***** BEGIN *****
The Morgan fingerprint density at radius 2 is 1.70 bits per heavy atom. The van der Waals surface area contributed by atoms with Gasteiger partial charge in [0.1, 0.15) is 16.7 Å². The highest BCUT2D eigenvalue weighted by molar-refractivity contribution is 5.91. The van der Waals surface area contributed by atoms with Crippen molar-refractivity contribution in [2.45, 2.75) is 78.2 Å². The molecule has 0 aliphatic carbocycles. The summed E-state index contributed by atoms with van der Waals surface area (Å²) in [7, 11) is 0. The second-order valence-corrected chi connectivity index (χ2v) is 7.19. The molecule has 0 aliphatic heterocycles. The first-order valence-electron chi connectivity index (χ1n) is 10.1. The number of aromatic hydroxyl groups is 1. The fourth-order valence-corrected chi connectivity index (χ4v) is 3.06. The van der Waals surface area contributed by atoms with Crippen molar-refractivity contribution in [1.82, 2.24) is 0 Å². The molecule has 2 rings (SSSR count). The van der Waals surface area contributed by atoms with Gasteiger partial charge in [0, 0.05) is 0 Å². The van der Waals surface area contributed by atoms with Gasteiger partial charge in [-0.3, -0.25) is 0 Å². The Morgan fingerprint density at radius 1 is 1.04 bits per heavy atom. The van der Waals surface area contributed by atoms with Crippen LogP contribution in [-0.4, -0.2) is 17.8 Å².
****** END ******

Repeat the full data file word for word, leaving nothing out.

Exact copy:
The Morgan fingerprint density at radius 2 is 1.70 bits per heavy atom. The van der Waals surface area contributed by atoms with Gasteiger partial charge in [0.1, 0.15) is 16.7 Å². The highest BCUT2D eigenvalue weighted by molar-refractivity contribution is 5.91. The van der Waals surface area contributed by atoms with Crippen molar-refractivity contribution in [2.45, 2.75) is 78.2 Å². The molecule has 0 aliphatic carbocycles. The summed E-state index contributed by atoms with van der Waals surface area (Å²) in [7, 11) is 0. The second-order valence-corrected chi connectivity index (χ2v) is 7.19. The molecule has 0 aliphatic heterocycles. The first-order valence-electron chi connectivity index (χ1n) is 10.1. The number of aromatic hydroxyl groups is 1. The fourth-order valence-corrected chi connectivity index (χ4v) is 3.06. The van der Waals surface area contributed by atoms with Crippen molar-refractivity contribution in [1.82, 2.24) is 0 Å². The molecule has 2 rings (SSSR count). The van der Waals surface area contributed by atoms with Gasteiger partial charge in [0, 0.05) is 0 Å². The van der Waals surface area contributed by atoms with Gasteiger partial charge in [-0.3, -0.25) is 0 Å². The Morgan fingerprint density at radius 1 is 1.04 bits per heavy atom. The van der Waals surface area contributed by atoms with Crippen LogP contribution in [-0.4, -0.2) is 17.8 Å².